mindful closet creative motherhood: brandy wells

Don't you all just feel better now?! :) I'll be coming back to this post any time I need a little reassurance that I'm doing what I need to be doing. Follow Brandy on Instagram and check out her blog

See all the creative motherhood posts here

5 ways to cultivate positive energy anywhere

5 ways to cultivate positive energy anywhere

More goodness from Ellie to start your week...

Earlier this week I was sitting at work, scrolling through my inbox. It felt like I had been putting out tiny fires for hours. My body was clenched, my breath was shallow, and I was feeling overwhelmed. Normally, I don’t notice these feelings. Perhaps it would be more accurate to say that I normally don’t interrupt these feelings.

mindful closet: 5 ways to cultivate positive energy

Instead, the tension continues for hours and I don’t fully realize I’m clenching until I arrive home, completely drained, capable of only binge watching Netflix.

I’ve been trying to leave enough space (in my schedule and in my mind) for me to notice when I’ve fallen out of alignment. Rather than running on autopilot for hours at a time, I’m attempting to slow down, recognize when I feel stressed, and do something to change my state.

Sounds simple enough, right? But when the day is in full swing and you’re balancing 6 plates, taking a moment to breath can easily be forgotten. (I am completely guilty of this.)

I decided to start managing my energy the same way I manage everything else. Everyday, regardless of obligation, I schedule 2 breaks for myself; one at lunch, another in the afternoon. While I’m learning to recognize stress in the moment, having established breaks helps me to slow down. I give myself the opportunity to be flexible and respond to my situations, rather than running from meeting to meeting, task to task.

Below I’ve compiled my best strategies to release stress, change your state, and cultivate positive energy.

  1. Dance Party : Even when I don’t feel like it, I start every morning dancing super hard to Beyonce. Nothing helps me to lighten up and loosen up like explosive dance moves. If you think you don’t possibly have time to take a dance break, consider every car ride an opportunity to jam out.

  2. Take a Walk : Walking is free and accessible to everyone. This is my go to when I’m at work. Even without a ton of trees, walking around my office’s parking lot lifts my mood and clears my head.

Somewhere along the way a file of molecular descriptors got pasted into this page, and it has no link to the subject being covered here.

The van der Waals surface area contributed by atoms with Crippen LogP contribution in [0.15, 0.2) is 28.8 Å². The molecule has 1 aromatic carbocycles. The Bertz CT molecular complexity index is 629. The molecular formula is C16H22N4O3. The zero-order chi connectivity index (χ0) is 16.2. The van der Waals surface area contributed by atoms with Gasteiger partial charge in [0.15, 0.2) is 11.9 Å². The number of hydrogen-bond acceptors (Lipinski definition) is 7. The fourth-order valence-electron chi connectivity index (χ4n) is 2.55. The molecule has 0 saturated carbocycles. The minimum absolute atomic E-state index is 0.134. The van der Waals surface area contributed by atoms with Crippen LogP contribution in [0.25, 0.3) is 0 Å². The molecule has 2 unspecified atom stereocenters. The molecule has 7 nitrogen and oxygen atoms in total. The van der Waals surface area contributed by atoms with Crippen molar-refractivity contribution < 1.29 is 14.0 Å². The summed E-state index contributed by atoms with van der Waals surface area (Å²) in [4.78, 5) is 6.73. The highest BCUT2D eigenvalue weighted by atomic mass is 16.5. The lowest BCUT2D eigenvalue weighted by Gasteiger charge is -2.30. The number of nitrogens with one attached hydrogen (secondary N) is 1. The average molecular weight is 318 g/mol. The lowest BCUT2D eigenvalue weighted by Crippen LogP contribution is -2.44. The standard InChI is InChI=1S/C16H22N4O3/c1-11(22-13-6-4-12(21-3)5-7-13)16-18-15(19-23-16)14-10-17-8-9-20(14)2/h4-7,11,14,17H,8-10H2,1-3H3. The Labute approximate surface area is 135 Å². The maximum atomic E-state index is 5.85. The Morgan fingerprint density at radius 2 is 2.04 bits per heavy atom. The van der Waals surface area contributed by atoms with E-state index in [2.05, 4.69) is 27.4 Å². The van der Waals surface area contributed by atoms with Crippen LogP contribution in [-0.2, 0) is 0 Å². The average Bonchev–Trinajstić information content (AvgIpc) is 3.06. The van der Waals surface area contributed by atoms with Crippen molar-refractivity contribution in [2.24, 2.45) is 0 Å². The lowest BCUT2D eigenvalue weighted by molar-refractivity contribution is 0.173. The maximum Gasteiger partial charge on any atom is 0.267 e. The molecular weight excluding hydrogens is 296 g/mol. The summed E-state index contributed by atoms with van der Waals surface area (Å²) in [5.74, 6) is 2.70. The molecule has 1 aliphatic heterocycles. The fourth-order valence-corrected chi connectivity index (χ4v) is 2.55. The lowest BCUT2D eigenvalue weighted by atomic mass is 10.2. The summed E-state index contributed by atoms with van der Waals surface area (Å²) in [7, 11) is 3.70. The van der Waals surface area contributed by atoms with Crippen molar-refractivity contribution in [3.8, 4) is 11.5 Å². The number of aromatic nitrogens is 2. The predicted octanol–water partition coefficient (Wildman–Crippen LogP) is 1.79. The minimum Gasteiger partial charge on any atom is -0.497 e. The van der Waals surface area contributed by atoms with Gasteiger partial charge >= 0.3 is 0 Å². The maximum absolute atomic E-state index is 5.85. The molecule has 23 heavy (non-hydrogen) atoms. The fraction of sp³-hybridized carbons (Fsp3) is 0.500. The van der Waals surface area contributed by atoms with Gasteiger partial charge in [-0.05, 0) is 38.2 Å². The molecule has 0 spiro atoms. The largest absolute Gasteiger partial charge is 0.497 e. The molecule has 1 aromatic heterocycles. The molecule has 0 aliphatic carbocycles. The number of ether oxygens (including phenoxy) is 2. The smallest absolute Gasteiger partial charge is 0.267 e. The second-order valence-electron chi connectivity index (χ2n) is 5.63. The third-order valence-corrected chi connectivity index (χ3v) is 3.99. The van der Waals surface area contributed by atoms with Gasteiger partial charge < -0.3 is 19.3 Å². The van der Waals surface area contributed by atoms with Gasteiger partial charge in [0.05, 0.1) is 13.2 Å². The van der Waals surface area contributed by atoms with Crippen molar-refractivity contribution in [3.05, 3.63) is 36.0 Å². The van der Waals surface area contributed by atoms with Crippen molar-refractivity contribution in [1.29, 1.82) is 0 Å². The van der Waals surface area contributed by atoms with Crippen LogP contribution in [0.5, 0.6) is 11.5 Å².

3. Read a Novel : I’ve found myself exclusively reading self help and business books for the last few years. Then I picked up the Cormoran Strike novels by J.K. Rowling. I finished the series in days. Everytime I opened the book, I was completely transported, absorbed into the mystery of who killed London’s most affluent super model. Probably popcorn fiction, but reading a good book can help you get out of your head and ‘live’ somewhere else for a bit.

  4. Meditate : This one had to be on the list, right? You don’t have to sit in Lotus Position om-ing to meditate. You can meditate by sitting at your desk and taking a few deep belly breaths. You can jump on an app like Headspace or Calm. Taking a few moments to breathe deeply, center your thoughts, and relax can be an absolute game changer in your day.

  5. Get Creative : Creativity without expectation is incredibly freeing. Even if you don’t consider yourself an artist, there are hundreds of ways to get creative in your daily routine. Spend some time doodling or free writing. Maybe curate an interesting Pinterest page or think about how you would redesign your bathroom. Those selfies you are always taking? Consider them self portraits. The key here is to remove judgement and let your inspiration flow.  

Follow Ellie on Instagram for more healthy living tips! 

creative motherhood: erin loechner

creative motherhood: erin loechner

Imagine my delight when Erin Loechner, queen of slow living, agreed to participate in this series. If only I had re-read this post before my recent meltdown over being overscheduled, it would have saved me some grief! I began following Erin years and years ago on her blog Design for Mankind. I always appreciated her aesthetic sensibility, but more than that, loved that it seemed she was striving for simplicity in her daily life. In 2012, she changed the game with a blog post called "The Rebirth of Slow Blogging" (essentially, blogging when you have something to say, instead of what your schedule says). Her book published earlier this year, Chasing Slow, is a must-read if you have ever tried and failed to simplify [*raises hand*]. Along the way, she's had two kids, and here's how she manages it all.   -Dacy

creative motherhood: erin loechner

Q: Introduce yourself, your family, the work (aside from mothering) you currently do, and how that work has evolved as your children have grown.

Hi! I'm Erin Loechner, and I live in the Midwest with my husband, Ken, and two kids (my daughter Bee is 4; my son Scout is almost 1). I'm an author and blogger (for 12 years now!), and truly, my work has evolved many, many times in the past decade plus. My kids are still young and underfoot, so they're my first priority, and I've found them to be such a positive catalyst for the evolution of my work. When you suddenly begin valuing your time - truly valuing it - you gain laser focus on the things that matter. I've learned to accomplish more in less time simply by dropping the many things that are "expected" for my job, but no longer feel aligned with my values (here's looking at you, Instagram Stories!).